[Uri Tuchman] doesn’t always write with a dip pen. But when he does, he gets tired of re-inking it almost immediately. Now, convenience comes in many forms. He could make the switch to any number of modern writing instruments, sure. But that would be throwing out the baby with the bathwater.
[Uri] decided that old-timey problems call for old-timey solutions, and we couldn’t agree more. His machine is an amazingly well-crafted automaton that dips a handmade pen into ink and shakes off the excess with the turn of a crank and the nudging of cams. We love the hand-carved claw, which looks perfectly absurd as it moves about gracefully on custom brass hinges.
We were somewhat surprised that given all this work, [Uri] didn’t grind his own nib or make his own ink. But that would cut down on the time he has to write letters longhand in between waiting for a wet quill. Crank past the break to see [Uri]’s thoroughly entertaining build video for this awe-inspiring machine.
Mesmerized by automatons? This laser-cut water droplet wave should quench your thirst.
Continue reading “Ink-Dipping Machine Saves Iotas Of Time”
Join us Wednesday at noon Pacific time for the Learning Through Play Hack Chat!
You may think you’ve never heard of Greg Zumwalt, but if you’ve spent any time on Instructables or Thingiverse, chances are pretty good you’ve seen some of his work. After a long career that ranged from avionics design and programming to video game development, Greg retired and found himself with the time to pursue pet projects that had always been on the back burner, including his intricate 3D-printed automata. His motto is “I fail when I decide to stop learning,” and from the number of projects he turns out and the different methods he incorporates, he has no intention of failing.
Please join us for this Hack Chat, where we’ll discuss:
- Lifelong learning through play;
- Toy-building as a means to skillset growth;
- Sources of inspiration and getting new ideas; and
- What sorts of projects Greg has in the pipeline.
You are, of course, encouraged to add your own questions to the discussion. You can do that by leaving a comment on the Learning Through Play Hack Chat and we’ll put that in the queue for the Hack Chat discussion.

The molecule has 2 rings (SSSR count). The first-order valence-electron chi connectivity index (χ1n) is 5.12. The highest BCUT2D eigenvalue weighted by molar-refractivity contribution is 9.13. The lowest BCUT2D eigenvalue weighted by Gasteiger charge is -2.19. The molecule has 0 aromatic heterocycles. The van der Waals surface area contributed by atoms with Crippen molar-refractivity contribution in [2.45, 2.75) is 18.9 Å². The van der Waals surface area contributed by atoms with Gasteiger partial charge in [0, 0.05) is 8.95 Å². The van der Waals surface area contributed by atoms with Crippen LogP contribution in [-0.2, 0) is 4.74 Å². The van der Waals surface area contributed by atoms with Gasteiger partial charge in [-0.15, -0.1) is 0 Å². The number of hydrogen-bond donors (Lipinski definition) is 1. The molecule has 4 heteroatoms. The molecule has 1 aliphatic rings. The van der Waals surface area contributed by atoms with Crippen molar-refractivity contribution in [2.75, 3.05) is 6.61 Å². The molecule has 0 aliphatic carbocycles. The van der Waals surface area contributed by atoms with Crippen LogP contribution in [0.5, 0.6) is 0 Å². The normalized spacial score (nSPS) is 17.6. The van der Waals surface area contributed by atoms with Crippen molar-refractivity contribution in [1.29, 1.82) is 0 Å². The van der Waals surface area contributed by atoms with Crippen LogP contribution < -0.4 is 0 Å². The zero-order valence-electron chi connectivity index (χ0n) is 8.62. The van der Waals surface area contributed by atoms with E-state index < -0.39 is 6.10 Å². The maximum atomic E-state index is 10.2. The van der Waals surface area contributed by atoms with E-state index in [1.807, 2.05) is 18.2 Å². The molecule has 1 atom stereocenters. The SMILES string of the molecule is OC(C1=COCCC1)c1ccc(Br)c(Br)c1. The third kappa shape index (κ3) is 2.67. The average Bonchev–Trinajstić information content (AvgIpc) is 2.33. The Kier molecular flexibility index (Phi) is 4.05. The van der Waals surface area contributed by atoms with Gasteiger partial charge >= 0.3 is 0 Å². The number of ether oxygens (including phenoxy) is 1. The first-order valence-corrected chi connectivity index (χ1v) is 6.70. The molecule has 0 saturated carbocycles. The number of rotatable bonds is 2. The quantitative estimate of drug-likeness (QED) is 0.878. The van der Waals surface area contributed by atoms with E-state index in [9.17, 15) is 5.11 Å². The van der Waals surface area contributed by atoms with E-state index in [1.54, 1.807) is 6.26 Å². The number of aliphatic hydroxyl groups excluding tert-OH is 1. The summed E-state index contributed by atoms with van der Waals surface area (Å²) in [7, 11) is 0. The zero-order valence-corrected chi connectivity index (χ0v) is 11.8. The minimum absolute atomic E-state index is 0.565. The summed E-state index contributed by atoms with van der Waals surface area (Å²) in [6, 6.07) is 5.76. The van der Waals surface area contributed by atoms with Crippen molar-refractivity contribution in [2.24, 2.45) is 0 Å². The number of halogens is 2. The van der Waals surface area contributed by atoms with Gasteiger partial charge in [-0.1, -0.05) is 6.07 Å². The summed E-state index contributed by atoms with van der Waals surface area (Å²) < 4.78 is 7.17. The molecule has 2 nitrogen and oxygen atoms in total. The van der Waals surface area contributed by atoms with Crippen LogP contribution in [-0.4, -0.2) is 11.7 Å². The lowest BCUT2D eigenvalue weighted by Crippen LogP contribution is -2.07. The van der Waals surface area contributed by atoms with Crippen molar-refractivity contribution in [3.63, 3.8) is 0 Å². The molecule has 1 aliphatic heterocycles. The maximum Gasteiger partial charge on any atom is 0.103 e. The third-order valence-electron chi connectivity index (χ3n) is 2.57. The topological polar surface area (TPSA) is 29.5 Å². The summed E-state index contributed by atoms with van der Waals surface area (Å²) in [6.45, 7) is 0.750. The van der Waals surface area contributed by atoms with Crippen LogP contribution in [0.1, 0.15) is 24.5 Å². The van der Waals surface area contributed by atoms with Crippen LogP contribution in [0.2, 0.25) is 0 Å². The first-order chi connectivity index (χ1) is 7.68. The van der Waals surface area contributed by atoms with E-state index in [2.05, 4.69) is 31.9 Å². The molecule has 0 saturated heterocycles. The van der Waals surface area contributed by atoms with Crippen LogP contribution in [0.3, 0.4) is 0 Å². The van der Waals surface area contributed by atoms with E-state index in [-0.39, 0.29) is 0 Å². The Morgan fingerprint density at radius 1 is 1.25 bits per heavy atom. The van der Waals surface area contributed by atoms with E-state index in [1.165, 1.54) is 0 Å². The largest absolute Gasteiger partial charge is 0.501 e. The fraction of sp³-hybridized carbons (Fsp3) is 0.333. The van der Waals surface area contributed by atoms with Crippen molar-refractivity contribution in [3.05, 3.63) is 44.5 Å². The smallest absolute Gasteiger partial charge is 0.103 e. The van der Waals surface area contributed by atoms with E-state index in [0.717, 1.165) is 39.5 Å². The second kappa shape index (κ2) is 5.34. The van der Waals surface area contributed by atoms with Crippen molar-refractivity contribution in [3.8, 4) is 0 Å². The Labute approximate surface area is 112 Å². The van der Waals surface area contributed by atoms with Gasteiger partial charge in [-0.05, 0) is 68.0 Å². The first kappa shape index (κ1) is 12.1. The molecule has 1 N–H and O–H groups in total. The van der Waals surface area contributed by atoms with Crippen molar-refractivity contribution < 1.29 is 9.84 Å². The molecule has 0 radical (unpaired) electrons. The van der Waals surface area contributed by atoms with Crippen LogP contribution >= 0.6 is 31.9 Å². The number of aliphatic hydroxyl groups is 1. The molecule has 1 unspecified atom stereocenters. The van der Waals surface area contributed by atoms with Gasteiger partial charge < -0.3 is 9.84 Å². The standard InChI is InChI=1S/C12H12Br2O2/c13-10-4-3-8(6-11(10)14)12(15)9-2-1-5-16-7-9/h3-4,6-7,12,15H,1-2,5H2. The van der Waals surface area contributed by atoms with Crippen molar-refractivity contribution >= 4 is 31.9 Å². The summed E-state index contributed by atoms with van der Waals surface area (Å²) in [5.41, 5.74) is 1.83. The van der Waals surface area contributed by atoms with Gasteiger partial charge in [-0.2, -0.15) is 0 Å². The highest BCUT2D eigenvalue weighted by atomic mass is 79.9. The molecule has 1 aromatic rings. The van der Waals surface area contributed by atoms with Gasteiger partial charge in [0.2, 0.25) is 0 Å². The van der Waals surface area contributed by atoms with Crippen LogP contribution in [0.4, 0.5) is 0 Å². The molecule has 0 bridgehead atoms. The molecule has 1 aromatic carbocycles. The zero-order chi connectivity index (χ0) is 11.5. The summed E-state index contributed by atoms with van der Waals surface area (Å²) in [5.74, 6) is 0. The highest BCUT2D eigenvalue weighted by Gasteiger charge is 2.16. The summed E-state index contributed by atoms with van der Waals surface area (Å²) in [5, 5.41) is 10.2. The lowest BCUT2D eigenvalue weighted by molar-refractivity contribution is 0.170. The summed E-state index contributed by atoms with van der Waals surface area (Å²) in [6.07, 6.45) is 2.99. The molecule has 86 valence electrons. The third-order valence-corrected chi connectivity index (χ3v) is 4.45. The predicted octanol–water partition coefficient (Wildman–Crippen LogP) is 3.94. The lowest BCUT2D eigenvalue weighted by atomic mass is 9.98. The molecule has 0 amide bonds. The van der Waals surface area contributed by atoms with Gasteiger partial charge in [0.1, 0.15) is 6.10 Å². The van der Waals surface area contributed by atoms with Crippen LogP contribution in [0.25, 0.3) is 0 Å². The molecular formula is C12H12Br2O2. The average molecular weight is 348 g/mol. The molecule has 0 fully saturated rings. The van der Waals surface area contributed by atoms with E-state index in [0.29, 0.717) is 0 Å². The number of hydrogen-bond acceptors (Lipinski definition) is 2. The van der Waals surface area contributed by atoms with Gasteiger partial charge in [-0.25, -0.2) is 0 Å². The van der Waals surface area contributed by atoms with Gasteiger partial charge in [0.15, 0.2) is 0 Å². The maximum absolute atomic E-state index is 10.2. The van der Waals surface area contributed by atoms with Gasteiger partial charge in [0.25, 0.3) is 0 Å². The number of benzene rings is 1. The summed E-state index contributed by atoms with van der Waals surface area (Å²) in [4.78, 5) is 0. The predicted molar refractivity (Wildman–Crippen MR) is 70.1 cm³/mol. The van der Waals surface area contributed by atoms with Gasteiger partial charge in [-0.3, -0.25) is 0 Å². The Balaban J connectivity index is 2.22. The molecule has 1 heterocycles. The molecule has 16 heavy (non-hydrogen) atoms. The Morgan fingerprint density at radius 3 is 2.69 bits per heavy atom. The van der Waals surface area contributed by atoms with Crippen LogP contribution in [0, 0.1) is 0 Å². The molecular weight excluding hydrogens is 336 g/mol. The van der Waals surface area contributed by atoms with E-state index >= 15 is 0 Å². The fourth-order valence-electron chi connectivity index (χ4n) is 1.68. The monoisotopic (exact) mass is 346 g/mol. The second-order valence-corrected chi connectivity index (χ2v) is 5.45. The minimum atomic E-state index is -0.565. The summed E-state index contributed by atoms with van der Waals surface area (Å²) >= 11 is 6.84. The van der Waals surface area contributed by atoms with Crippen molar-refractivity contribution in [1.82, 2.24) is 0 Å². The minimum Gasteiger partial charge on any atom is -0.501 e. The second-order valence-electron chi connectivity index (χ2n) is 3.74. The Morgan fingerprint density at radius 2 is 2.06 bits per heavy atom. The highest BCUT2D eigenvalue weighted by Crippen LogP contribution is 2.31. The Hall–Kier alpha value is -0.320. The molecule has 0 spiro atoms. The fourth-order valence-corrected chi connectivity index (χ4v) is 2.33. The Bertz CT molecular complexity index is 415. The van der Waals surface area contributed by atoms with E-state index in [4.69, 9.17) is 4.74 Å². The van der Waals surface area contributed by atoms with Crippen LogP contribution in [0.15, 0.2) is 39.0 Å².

Our Hack Chats are live community events on the Hackaday.io Hack Chat group messaging. This week we’ll be sitting down on Wednesday, March 13, at noon, Pacific time. If time zones have got you down, we have a handy time zone converter.
Click that speech bubble to the right, and you’ll be taken directly to the Hack Chat group on Hackaday.io. You don’t have to wait until Wednesday; join whenever you want and you can see what the community is talking about.
Anyone who has an interest and/or career in manufacturing would have heard of Kaizen, generally a concept to continuously improve your process everywhere. Under that huge umbrella is Karakuri Kaizen, encouraging workers on the factory floor to adopt a hacker mentality and improve their own work stations. It is right up our alley, manufacturer or not, making this overview by Automotive News an entertaining read.
Karakuri could be translated as “mechanism”, but implies something novel in the vein of English words gadgets, gizmos, or dare we say it: hacks. Karakuri has a history dating back to centuries-old wind-up automatons all the way to modern Rube Goldberg contraptions. When applied to modern manufacturing (as part of factory training) it encourages everyone to devise simple improvements. Each might only shave seconds off assembly time, but savings add up in due time.
Modern global manufacturing is very competitive and survival requires producing more efficiently than your competitors. While spotlights of attention may be focused on technology, automation, and construction of “alien dreadnoughts”, that focus risks neglecting gains found at a smaller and simpler scale. Kaizen means always searching for improvements, and the answer is not always more technology.
Several points in these articles asserted purely mechanical karakuri are far less expensive than automated solutions, by comparing price tags which are obviously for industrial automation equipment. We’d be curious to see if our favorite low cost tools — AVR, PIC, ESP32, and friends — would make future inroads in this area. We’ve certainly seen hacks for production at a much smaller scale.
Embedded below the break is a short video from Toyota showing off a few karakuri on their factory floor.
Continue reading “Karakuri Kaizen: Hacks For The Factory Floor”
Many things that humans do are very difficult for machines. Case in point: tying shoelaces. Think of the intricate dance of fingers crossing over fingers that it takes to pass off a lace from one hand to the other. So when a team of five students from UC Davis got together and built a machine that got the job done with two hooks, some very clever gears, and two motors, we have to say that we’re impressed. Watch it in action on Youtube (also embedded below).